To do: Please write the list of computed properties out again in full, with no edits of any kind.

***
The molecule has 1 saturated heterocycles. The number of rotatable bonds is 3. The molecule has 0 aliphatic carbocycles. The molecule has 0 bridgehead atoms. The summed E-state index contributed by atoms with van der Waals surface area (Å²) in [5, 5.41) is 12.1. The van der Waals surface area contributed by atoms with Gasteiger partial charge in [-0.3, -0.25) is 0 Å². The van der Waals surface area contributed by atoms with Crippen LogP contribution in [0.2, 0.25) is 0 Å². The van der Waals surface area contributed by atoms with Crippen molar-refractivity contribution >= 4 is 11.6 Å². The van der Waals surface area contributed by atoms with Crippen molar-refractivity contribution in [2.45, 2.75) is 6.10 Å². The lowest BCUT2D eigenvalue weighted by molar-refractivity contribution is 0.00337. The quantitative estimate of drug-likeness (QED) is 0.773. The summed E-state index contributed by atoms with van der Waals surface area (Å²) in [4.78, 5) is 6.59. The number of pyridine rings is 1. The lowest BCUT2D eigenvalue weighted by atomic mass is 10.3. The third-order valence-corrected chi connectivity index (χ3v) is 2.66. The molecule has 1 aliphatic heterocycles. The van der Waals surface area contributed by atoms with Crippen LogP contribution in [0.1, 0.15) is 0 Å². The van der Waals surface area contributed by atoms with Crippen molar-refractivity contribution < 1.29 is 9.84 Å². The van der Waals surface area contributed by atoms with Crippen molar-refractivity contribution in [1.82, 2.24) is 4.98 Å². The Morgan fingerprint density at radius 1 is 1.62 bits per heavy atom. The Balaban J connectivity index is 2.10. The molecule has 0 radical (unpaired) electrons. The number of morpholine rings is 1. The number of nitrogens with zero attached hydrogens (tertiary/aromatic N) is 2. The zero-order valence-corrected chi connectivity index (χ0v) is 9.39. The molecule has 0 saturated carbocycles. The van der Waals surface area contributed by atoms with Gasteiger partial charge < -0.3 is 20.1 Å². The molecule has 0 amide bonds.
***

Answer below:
The molecule has 1 saturated heterocycles. The number of rotatable bonds is 3. The molecule has 0 aliphatic carbocycles. The molecule has 0 bridgehead atoms. The summed E-state index contributed by atoms with van der Waals surface area (Å²) in [5, 5.41) is 12.1. The van der Waals surface area contributed by atoms with Gasteiger partial charge in [-0.3, -0.25) is 0 Å². The van der Waals surface area contributed by atoms with Crippen LogP contribution in [0.2, 0.25) is 0 Å². The van der Waals surface area contributed by atoms with Crippen molar-refractivity contribution >= 4 is 11.6 Å². The van der Waals surface area contributed by atoms with Crippen molar-refractivity contribution in [2.45, 2.75) is 6.10 Å². The lowest BCUT2D eigenvalue weighted by molar-refractivity contribution is 0.00337. The quantitative estimate of drug-likeness (QED) is 0.773. The summed E-state index contributed by atoms with van der Waals surface area (Å²) in [4.78, 5) is 6.59. The number of pyridine rings is 1. The lowest BCUT2D eigenvalue weighted by atomic mass is 10.3. The third-order valence-corrected chi connectivity index (χ3v) is 2.66. The molecule has 1 aliphatic heterocycles. The van der Waals surface area contributed by atoms with Crippen LogP contribution in [0.1, 0.15) is 0 Å². The van der Waals surface area contributed by atoms with Crippen molar-refractivity contribution < 1.29 is 9.84 Å². The van der Waals surface area contributed by atoms with Crippen molar-refractivity contribution in [1.82, 2.24) is 4.98 Å². The Morgan fingerprint density at radius 1 is 1.62 bits per heavy atom. The Balaban J connectivity index is 2.10. The molecule has 0 radical (unpaired) electrons. The number of morpholine rings is 1. The number of nitrogens with zero attached hydrogens (tertiary/aromatic N) is 2. The zero-order valence-corrected chi connectivity index (χ0v) is 9.39. The molecule has 0 saturated carbocycles. The van der Waals surface area contributed by atoms with Gasteiger partial charge < -0.3 is 20.1 Å². The molecule has 0 amide bonds.